Unit test Laravel pre-5.3 Mail facade

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Introduction

This post is only serving as a reference to how the Mail facade should be unit tested in Laravel versions previous to 5.3.


When testing an application we don’t want to send actual emails to users. We just want to fake them so we can ensure that they are getting sent, at some point, to the right users and with the right content.

Laravel provides Mail Fakes since version 5.3. This functionality allows you to easily mock the Mail facade and make various assertions on it. The following snippet, for example, comes from the Laravel documentation:

<?php

// Fake Mail functionality to prevent mail from being sent
Mail::fake();

// Assert that a mailable was sent
Mail::assertSent(OrderShipped::class, function ($mail) use ($order) {
    return $mail->order->id === $order->id;
});

// Assert a message was sent to the given users...
Mail::assertSentTo([$user], OrderShipped::class);

This syntax however is not available for older versions of Laravel.

Mail Mocking for old Laravel 5 versions

Notice: remember that we are not limited to Mail, but we can use the same mocking functionality on every facade provided by Laravel.

Laravel versions previous to 5.3 don’t have the fake method on facades (Mail, Notification, etc.) and the assertions listed above. However if you’re still using Laravel 5.1 or 5.2 you can mock the calls to the facade anyway, since the shouldReceive method will return an instance of a Mockery mock.

Making assertions on it is a little bit trickier, but still totally possible. For example consider this code that sends a notification via mail when the download of a file is available:

<?php

Mail::send('emails.notification', compact('file'), function ($message)
{
    $message->to('user@foobar.com', 'Foo Bar')
        ->subject('Your download is available');
});

We know from the documentation that we can unit test the send method of the facade using the following syntax:

<?php

Mail::shouldReceive('send')->once();

But how can we make assertions on the view or on the recepient of the message? Fear no more:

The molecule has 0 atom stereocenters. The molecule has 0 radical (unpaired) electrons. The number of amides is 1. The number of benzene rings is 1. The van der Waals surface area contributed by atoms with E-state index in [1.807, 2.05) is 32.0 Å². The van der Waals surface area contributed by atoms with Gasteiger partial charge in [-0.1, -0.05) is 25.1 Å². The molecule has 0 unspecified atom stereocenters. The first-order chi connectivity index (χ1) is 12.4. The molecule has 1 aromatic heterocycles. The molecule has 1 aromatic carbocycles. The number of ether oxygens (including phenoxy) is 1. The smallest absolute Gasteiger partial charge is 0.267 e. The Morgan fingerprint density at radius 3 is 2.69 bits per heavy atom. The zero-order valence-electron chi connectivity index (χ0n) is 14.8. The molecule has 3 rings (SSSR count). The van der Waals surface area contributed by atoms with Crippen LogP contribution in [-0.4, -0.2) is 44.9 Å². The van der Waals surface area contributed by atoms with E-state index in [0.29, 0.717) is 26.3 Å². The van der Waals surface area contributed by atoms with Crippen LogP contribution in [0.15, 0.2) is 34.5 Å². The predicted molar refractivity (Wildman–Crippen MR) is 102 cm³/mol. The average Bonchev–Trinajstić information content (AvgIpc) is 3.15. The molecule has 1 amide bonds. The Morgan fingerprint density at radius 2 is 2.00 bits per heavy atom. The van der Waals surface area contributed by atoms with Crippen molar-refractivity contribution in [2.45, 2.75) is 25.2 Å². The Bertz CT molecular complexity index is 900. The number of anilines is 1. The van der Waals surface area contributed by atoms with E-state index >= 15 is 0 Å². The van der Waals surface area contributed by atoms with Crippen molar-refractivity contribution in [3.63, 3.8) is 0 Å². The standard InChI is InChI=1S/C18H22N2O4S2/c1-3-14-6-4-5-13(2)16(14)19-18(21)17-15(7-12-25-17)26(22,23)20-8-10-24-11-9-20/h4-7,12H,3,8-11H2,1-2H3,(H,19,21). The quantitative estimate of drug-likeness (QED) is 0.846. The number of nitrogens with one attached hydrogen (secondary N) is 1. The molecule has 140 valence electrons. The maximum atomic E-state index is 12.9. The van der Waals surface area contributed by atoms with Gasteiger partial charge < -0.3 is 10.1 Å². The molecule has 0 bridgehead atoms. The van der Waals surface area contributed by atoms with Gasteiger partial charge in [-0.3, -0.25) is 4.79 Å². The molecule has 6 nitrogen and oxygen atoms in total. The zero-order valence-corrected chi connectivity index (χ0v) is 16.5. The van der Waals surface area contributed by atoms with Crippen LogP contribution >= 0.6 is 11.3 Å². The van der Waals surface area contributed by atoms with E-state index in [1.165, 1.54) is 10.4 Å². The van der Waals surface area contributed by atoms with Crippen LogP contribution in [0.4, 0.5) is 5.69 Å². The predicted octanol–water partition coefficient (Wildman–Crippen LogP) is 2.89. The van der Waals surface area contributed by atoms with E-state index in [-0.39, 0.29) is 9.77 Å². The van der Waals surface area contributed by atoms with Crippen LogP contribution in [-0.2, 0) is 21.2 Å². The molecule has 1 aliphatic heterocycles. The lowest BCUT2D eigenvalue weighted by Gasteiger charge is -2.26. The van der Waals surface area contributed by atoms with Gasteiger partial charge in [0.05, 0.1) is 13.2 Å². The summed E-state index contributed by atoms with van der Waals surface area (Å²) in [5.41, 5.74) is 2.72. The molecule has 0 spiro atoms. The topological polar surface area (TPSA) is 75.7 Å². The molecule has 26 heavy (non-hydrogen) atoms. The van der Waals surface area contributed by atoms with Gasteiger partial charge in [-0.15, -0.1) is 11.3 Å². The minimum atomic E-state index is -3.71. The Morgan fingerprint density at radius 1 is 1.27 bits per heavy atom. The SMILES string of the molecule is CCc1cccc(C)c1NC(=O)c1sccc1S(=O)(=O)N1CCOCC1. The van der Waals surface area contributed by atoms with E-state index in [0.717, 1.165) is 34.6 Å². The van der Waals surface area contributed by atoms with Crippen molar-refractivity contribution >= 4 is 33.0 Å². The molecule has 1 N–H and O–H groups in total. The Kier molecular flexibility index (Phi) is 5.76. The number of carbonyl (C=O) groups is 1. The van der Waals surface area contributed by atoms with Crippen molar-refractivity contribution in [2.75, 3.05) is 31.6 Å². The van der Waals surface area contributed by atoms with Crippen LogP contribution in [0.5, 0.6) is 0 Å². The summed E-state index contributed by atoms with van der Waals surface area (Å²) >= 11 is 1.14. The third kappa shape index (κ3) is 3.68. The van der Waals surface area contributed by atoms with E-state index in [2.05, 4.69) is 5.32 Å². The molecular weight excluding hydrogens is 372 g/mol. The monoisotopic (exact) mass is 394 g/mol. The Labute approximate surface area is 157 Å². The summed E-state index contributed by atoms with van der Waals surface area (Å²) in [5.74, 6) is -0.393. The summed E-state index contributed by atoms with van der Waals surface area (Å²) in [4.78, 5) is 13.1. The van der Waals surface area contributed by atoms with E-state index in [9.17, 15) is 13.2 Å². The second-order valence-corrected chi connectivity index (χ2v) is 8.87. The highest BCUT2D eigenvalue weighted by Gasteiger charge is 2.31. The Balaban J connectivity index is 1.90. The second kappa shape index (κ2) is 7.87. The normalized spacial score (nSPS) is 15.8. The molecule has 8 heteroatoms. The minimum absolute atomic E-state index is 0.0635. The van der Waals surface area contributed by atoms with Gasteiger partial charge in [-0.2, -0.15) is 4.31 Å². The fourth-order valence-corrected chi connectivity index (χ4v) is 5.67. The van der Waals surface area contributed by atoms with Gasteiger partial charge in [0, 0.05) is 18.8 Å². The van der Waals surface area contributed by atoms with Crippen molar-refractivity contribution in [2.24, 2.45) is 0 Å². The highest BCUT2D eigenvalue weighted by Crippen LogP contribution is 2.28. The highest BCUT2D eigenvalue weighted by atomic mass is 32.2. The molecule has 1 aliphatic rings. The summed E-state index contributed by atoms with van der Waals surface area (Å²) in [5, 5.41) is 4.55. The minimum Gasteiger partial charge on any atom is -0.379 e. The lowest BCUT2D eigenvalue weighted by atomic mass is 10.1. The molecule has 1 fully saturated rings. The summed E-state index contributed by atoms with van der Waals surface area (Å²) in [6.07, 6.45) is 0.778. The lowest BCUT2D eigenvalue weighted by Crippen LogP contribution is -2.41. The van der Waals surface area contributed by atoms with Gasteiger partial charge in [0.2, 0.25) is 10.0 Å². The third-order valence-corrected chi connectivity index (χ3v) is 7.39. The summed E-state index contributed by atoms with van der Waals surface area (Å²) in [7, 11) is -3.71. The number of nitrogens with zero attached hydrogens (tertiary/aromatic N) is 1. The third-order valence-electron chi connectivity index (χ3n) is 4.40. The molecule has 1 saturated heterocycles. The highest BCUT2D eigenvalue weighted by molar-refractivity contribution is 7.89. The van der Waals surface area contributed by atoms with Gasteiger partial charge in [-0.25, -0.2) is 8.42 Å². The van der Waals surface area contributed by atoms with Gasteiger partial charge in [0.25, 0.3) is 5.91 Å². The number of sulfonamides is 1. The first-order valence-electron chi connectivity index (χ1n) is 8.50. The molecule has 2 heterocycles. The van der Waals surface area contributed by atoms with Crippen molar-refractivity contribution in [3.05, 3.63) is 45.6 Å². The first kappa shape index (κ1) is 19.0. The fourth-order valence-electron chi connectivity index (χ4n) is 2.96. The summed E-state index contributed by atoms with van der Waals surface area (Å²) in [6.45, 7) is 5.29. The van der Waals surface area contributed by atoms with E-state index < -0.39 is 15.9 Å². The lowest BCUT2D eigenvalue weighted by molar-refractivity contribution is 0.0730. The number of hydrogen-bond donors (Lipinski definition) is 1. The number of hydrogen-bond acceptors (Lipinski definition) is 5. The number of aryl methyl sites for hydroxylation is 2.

<?php

Mail::shouldReceive('send')
    ->once()
    ->with(
        Mockery::type('string'), // assert that the email template is a string
        Mockery::type('array'),  // assert that view data is an array
        Mockery::on(function (Closure $closure)
        {
            $mock = Mockery::mock(\Illuminate\Mail\Message::class);
            $mock->shouldReceive('to')->once()->with('user@foobar.com', Mockery::type('string'))->andReturn($mock);
            $mock->shouldReceive('subject')->once()->with(Mockery::type('string'));

            $closure($mock);

            return true;
        })
    );

The previous code allows us to make different assertions on the parameters of the send function. As you can see, we also have to recursively mock the $message variable, which is an instance of Illuminate\Mail\Message, in order to make assertions on it. Furthermore the assertions are not so tight because we are interested only in testing the relevant parts of the functionality (for example we don’t want to break tests if the subject of the email changes), but you can adjust them to your desired precision.

Other options

There are also other options for testing emails that are worth considering:

Array driver

PHPUnit can change environment variables during testing, so we can swap the Mail driver with the built-in array driver in order to catch the messages. This approach is really simple and straightforward.

First, make sure that the application takes the mail driver from the environment variables in config/mail.php.

<?php

return [
    // ...
    'driver' => env('MAIL_DRIVER', 'smtp'),
];

Add the environment variable to the PHPUnit configuration (the phpunit.xml file), or use a dedicated .env file:

<?xml version="1.0" encoding="UTF-8"?>
<phpunit ...>
    ...
    <php>
        ...
        <env name="MAIL_DRIVER" value="array"/>
    </php>
</phpunit>

Finally you can get the sent messages in your tests and make assertions on them:

<?php

$emails = $this->app->make('swift.transport')->driver()->messages();

$this->assertCount($emails, 1);
$this->assertEquals(['user@foobar.com'], array_keys($emails[0]->getTo()));

Mailthief package

The developers from Tighten kindly released a fake mailer for testing emails that makes the whole process a breeze. It is compatible with all Laravel 5.* versions and provides APIs to make assertions with a clean and concise syntax. Let’s see an example modeled on our previous code:

<?php

// Provides convenient testing traits and initializes MailThief
use InteractsWithMail;

public function test_user_should_receive_notification_email_when_file_is_available_for_download()
{
    // ...

    // Check that an email was sent to this email address
    $this->seeMessageFor('user@foobar.com');

    // Make sure the email has the correct subject
    $this->seeMessageWithSubject('Your download is available');

    // Make sure the email was sent from the correct address
    $this->seeMessageFrom('noreply@acme.inc');

    // Make sure the header is set to a given value
    $this->seeHeaders('X-MailThief-Variables', 'mailthief');

    // Make sure the email contains text in the body of the message
    // Default is to search the html rendered view
    $this->assertTrue($this->lastMessage()->contains('Some text in the message'));
}

That’s all for now!

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